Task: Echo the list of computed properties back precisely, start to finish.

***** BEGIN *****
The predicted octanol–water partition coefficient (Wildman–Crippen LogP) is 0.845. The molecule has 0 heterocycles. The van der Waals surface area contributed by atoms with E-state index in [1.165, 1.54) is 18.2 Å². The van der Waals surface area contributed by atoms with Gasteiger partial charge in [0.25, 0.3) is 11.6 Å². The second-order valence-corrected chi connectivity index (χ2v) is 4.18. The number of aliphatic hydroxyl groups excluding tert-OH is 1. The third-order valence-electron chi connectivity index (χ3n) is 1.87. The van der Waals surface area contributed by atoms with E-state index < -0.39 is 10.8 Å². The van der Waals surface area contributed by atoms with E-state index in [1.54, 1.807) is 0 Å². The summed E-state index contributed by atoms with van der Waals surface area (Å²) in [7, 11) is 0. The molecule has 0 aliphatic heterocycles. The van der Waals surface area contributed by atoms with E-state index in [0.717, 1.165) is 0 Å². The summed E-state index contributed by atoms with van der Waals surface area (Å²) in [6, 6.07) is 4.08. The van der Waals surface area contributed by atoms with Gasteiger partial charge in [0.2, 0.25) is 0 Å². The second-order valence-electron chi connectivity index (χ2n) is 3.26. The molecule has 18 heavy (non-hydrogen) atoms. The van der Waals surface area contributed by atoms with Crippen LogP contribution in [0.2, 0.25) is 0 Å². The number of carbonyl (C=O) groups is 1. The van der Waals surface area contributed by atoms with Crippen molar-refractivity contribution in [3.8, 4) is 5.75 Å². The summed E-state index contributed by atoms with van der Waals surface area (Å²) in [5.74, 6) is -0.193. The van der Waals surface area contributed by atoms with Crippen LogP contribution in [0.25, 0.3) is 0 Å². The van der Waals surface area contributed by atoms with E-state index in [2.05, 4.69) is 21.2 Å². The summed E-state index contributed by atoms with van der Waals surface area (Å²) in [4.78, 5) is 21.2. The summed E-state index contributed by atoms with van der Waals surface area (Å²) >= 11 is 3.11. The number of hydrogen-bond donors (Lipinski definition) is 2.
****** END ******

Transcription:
The predicted octanol–water partition coefficient (Wildman–Crippen LogP) is 0.845. The molecule has 0 heterocycles. The van der Waals surface area contributed by atoms with E-state index in [1.165, 1.54) is 18.2 Å². The van der Waals surface area contributed by atoms with Gasteiger partial charge in [0.25, 0.3) is 11.6 Å². The second-order valence-corrected chi connectivity index (χ2v) is 4.18. The number of aliphatic hydroxyl groups excluding tert-OH is 1. The third-order valence-electron chi connectivity index (χ3n) is 1.87. The van der Waals surface area contributed by atoms with E-state index < -0.39 is 10.8 Å². The van der Waals surface area contributed by atoms with E-state index in [1.54, 1.807) is 0 Å². The summed E-state index contributed by atoms with van der Waals surface area (Å²) in [7, 11) is 0. The molecule has 0 aliphatic heterocycles. The van der Waals surface area contributed by atoms with E-state index in [0.717, 1.165) is 0 Å². The summed E-state index contributed by atoms with van der Waals surface area (Å²) in [6, 6.07) is 4.08. The van der Waals surface area contributed by atoms with Gasteiger partial charge in [0.2, 0.25) is 0 Å². The second-order valence-electron chi connectivity index (χ2n) is 3.26. The molecule has 18 heavy (non-hydrogen) atoms. The van der Waals surface area contributed by atoms with Crippen LogP contribution in [0.2, 0.25) is 0 Å². The number of carbonyl (C=O) groups is 1. The van der Waals surface area contributed by atoms with Crippen molar-refractivity contribution in [3.8, 4) is 5.75 Å². The summed E-state index contributed by atoms with van der Waals surface area (Å²) in [5.74, 6) is -0.193. The van der Waals surface area contributed by atoms with Crippen LogP contribution in [0.25, 0.3) is 0 Å². The van der Waals surface area contributed by atoms with E-state index in [2.05, 4.69) is 21.2 Å². The summed E-state index contributed by atoms with van der Waals surface area (Å²) in [4.78, 5) is 21.2. The summed E-state index contributed by atoms with van der Waals surface area (Å²) >= 11 is 3.11. The number of hydrogen-bond donors (Lipinski definition) is 2.